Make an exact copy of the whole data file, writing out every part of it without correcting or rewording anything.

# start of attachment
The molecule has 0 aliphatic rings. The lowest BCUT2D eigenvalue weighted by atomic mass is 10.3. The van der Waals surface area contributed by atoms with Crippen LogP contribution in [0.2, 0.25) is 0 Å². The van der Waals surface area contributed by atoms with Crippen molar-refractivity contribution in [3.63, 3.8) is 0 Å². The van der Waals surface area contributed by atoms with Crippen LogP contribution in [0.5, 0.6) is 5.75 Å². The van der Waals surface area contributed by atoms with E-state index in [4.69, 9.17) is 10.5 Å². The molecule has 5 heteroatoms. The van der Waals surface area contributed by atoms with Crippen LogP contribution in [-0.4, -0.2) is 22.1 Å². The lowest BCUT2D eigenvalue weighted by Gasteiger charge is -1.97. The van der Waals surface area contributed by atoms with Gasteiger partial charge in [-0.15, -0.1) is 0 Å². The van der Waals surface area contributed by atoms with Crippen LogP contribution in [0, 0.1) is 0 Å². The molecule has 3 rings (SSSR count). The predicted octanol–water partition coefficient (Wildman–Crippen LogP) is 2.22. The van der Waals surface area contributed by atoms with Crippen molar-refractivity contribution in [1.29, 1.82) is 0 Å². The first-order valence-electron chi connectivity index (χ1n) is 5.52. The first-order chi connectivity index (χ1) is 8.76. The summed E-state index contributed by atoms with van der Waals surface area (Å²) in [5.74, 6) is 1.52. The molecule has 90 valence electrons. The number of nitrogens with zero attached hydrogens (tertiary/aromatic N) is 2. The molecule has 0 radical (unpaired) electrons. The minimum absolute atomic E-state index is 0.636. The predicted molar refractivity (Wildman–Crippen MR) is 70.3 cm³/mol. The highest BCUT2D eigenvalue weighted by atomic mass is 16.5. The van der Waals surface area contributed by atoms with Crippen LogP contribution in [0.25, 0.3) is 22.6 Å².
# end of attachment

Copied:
The molecule has 0 aliphatic rings. The lowest BCUT2D eigenvalue weighted by atomic mass is 10.3. The van der Waals surface area contributed by atoms with Crippen LogP contribution in [0.2, 0.25) is 0 Å². The van der Waals surface area contributed by atoms with Crippen molar-refractivity contribution in [3.63, 3.8) is 0 Å². The van der Waals surface area contributed by atoms with Crippen LogP contribution in [0.5, 0.6) is 5.75 Å². The van der Waals surface area contributed by atoms with E-state index in [4.69, 9.17) is 10.5 Å². The molecule has 5 heteroatoms. The van der Waals surface area contributed by atoms with Crippen LogP contribution in [-0.4, -0.2) is 22.1 Å². The lowest BCUT2D eigenvalue weighted by Gasteiger charge is -1.97. The van der Waals surface area contributed by atoms with Gasteiger partial charge in [-0.15, -0.1) is 0 Å². The van der Waals surface area contributed by atoms with Crippen LogP contribution in [0, 0.1) is 0 Å². The molecule has 3 rings (SSSR count). The predicted octanol–water partition coefficient (Wildman–Crippen LogP) is 2.22. The van der Waals surface area contributed by atoms with Crippen molar-refractivity contribution in [1.29, 1.82) is 0 Å². The first-order valence-electron chi connectivity index (χ1n) is 5.52. The first-order chi connectivity index (χ1) is 8.76. The summed E-state index contributed by atoms with van der Waals surface area (Å²) in [5.74, 6) is 1.52. The molecule has 90 valence electrons. The number of nitrogens with zero attached hydrogens (tertiary/aromatic N) is 2. The molecule has 0 radical (unpaired) electrons. The minimum absolute atomic E-state index is 0.636. The predicted molar refractivity (Wildman–Crippen MR) is 70.3 cm³/mol. The highest BCUT2D eigenvalue weighted by atomic mass is 16.5. The van der Waals surface area contributed by atoms with Crippen LogP contribution in [0.25, 0.3) is 22.6 Å².